PORTLAND, Oregon. Right-wing and left-wing groups clashed outside the US courthouse in Portland, Oregon on Saturday, weeks after federal agents pulled out of the site of protests that had gripped part of the city center for months. .
A group of about 200 protesters, including members of the Proud Boys and families supporting the police, gathered along the sidewalk of the courthouse from 11 a.m., many of them carrying American flags, while others carrying assault rifles and tactical military equipment.
Almost immediately, a similar number of Black Lives Matter protesters gathered across the street, many dressed in black and carrying shields or paintball guns.
Within an hour, screams turned to violence.
Paintballs flew between the two sides. Bottles darted back and forth. Pushes became thrusts. As protesters who had been hit with pepper spray pulled out, others came forward to take their place.
All the while, police officers watched from a distance and chose not to intervene.
The Portland Police Department said in a press release that it had not announced a riot because it had limited staff for the number of protesters and weapons present.
The statement said weeks of "acts of violence against the police" were an "important consideration in determining the need for police resources to intervene between two groups with individuals who appear willing to engage in physical confrontation for a short period of time."
Several people were hit or hit with objects, although there did not appear to be any serious injuries. Mike Redwood, a Black Lives Matter protester, said he was hit in the face with a baton and Tased during an argument with far-right protesters.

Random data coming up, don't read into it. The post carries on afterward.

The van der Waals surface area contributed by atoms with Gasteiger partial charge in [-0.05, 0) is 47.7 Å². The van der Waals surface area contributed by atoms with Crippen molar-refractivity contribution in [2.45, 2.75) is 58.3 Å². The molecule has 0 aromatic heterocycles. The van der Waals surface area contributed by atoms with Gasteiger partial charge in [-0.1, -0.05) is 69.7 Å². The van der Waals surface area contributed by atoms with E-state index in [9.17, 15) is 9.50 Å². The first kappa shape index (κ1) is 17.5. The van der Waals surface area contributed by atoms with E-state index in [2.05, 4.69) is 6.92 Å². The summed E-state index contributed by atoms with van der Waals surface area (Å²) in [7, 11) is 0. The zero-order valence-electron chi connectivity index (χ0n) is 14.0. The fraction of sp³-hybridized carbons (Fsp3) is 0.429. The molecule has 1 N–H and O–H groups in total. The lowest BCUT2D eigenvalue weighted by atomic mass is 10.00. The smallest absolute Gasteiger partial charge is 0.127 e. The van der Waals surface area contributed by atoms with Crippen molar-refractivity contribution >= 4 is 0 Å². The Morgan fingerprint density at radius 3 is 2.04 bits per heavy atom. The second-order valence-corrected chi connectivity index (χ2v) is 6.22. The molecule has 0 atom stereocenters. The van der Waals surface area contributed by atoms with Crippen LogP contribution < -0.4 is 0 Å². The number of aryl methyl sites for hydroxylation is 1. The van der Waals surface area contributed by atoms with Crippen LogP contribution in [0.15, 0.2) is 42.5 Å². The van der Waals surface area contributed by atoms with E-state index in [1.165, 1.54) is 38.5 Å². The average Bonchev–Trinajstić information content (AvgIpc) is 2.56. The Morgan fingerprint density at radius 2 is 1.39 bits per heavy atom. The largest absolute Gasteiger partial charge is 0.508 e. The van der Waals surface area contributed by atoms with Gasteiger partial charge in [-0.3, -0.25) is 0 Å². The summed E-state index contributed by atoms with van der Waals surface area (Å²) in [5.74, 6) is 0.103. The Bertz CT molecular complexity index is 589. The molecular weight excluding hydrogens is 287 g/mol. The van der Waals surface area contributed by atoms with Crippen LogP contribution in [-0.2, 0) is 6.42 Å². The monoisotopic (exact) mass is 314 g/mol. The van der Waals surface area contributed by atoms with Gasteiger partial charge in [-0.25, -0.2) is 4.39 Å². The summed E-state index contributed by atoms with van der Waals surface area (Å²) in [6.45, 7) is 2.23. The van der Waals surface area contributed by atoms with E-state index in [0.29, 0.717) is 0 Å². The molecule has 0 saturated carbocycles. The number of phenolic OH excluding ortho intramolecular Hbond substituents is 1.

"I still have all my teeth and nothing is broken, so I don't think it would be too bad to be hit with a bat," he said, holding an ice pack to his cheek.
For about three hours, the two sides were in almost constant conflict, most of which was violent. Mr. Redwood said he and a number of other Black Lives Matter protesters had occupied part of the street and that he held out as the other line advanced.
After a majority of right-wing protesters left, police officers declared the crowd illegal and dispersed it.
Mr. Redwood said it was one of the more violent clashes he'd seen between right and left protesters in Portland.
"I haven't seen it to this degree yet," he said.
Portland is the site of some of the country's most visible Black Lives Matter protests since George Floyd was murdered while in police custody in Minneapolis in late May. There have been protests to varying degrees in the downtown area for over 80 days.
The regular demonstrations prompted President Trump to send federal agents to protect the US courthouse, a move that mothers, veterans, and nurses viewed as provocative and protested. Those agents, who fired rubber bullets and tear gas at protesters, have since withdrawn and the demonstrations have continued.
Susan Schaffer, who lives in Portland and is attending the pro-police rally, said she was hurt by Mr. Floyd's death. Still, she said she felt the protests should have continued for too long and with too much leniency from local leaders.
Karen Mann, who joined the Salem protesters, said she was partially inspired to be present when her home was lit after she placed a Trump sign in her yard.
The Portland protests have fueled that hostility, she said.
"Why can't I say I support Trump? I should be able to do that without being intimidated," she said. "They really want to destroy anyone who is center-right or center-right."
Andrew Benjamin turned away from the pepper spray hanging in the air, saying he was worried Mr. Trump and other conservative politicians would say Saturday's protest exemplified chaos caused by the Black Lives Matter movement.
"They'll say Portland is on fire – Portland isn't burning," said Mr. Benjamin. & # 39; This is one side of a block. It's not even the center, it's here, in front of that building. "